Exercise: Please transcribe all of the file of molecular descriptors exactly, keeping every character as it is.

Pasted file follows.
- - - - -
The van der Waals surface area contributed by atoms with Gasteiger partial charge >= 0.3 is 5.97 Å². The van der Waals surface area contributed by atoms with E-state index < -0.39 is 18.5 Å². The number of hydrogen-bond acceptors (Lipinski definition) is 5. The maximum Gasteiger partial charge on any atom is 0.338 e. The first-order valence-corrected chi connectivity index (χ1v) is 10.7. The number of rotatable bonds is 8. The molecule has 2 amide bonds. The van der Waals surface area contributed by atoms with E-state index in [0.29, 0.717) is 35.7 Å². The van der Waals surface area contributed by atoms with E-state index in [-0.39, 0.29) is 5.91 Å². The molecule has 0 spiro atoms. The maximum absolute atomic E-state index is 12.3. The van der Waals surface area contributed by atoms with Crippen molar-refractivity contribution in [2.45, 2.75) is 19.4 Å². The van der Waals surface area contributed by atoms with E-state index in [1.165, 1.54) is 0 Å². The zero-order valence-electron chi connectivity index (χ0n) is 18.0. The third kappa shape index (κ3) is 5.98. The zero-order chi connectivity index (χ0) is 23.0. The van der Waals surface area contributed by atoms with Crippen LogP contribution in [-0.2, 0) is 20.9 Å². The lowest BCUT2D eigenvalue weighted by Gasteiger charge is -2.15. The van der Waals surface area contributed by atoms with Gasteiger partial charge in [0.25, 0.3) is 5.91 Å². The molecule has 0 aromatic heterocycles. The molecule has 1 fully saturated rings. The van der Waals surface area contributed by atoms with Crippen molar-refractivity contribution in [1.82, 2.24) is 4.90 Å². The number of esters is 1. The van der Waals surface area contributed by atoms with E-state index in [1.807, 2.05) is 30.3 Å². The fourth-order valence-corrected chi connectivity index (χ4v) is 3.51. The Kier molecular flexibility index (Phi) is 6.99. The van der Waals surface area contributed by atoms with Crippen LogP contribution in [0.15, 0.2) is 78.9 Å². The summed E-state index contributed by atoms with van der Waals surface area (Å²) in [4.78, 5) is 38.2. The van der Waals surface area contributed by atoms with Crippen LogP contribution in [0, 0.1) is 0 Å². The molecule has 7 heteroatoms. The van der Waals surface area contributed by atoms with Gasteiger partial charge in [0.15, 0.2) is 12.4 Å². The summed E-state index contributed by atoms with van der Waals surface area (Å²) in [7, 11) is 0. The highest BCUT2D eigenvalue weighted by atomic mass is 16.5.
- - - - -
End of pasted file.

The van der Waals surface area contributed by atoms with Gasteiger partial charge >= 0.3 is 5.97 Å². The van der Waals surface area contributed by atoms with E-state index < -0.39 is 18.5 Å². The number of hydrogen-bond acceptors (Lipinski definition) is 5. The maximum Gasteiger partial charge on any atom is 0.338 e. The first-order valence-corrected chi connectivity index (χ1v) is 10.7. The number of rotatable bonds is 8. The molecule has 2 amide bonds. The van der Waals surface area contributed by atoms with E-state index in [0.29, 0.717) is 35.7 Å². The van der Waals surface area contributed by atoms with E-state index in [-0.39, 0.29) is 5.91 Å². The molecule has 0 spiro atoms. The maximum absolute atomic E-state index is 12.3. The van der Waals surface area contributed by atoms with Crippen molar-refractivity contribution in [2.45, 2.75) is 19.4 Å². The van der Waals surface area contributed by atoms with E-state index in [1.165, 1.54) is 0 Å². The zero-order valence-electron chi connectivity index (χ0n) is 18.0. The third kappa shape index (κ3) is 5.98. The zero-order chi connectivity index (χ0) is 23.0. The van der Waals surface area contributed by atoms with Crippen LogP contribution in [-0.2, 0) is 20.9 Å². The lowest BCUT2D eigenvalue weighted by Gasteiger charge is -2.15. The van der Waals surface area contributed by atoms with Gasteiger partial charge in [0.25, 0.3) is 5.91 Å². The molecule has 0 aromatic heterocycles. The molecule has 1 fully saturated rings. The van der Waals surface area contributed by atoms with Crippen molar-refractivity contribution in [1.82, 2.24) is 4.90 Å². The number of esters is 1. The van der Waals surface area contributed by atoms with E-state index in [1.807, 2.05) is 30.3 Å². The fourth-order valence-corrected chi connectivity index (χ4v) is 3.51. The Kier molecular flexibility index (Phi) is 6.99. The van der Waals surface area contributed by atoms with Crippen LogP contribution in [0.15, 0.2) is 78.9 Å². The summed E-state index contributed by atoms with van der Waals surface area (Å²) in [4.78, 5) is 38.2. The van der Waals surface area contributed by atoms with Crippen LogP contribution in [0, 0.1) is 0 Å². The molecule has 7 heteroatoms. The van der Waals surface area contributed by atoms with Gasteiger partial charge in [0.15, 0.2) is 12.4 Å². The summed E-state index contributed by atoms with van der Waals surface area (Å²) in [7, 11) is 0. The highest BCUT2D eigenvalue weighted by atomic mass is 16.5.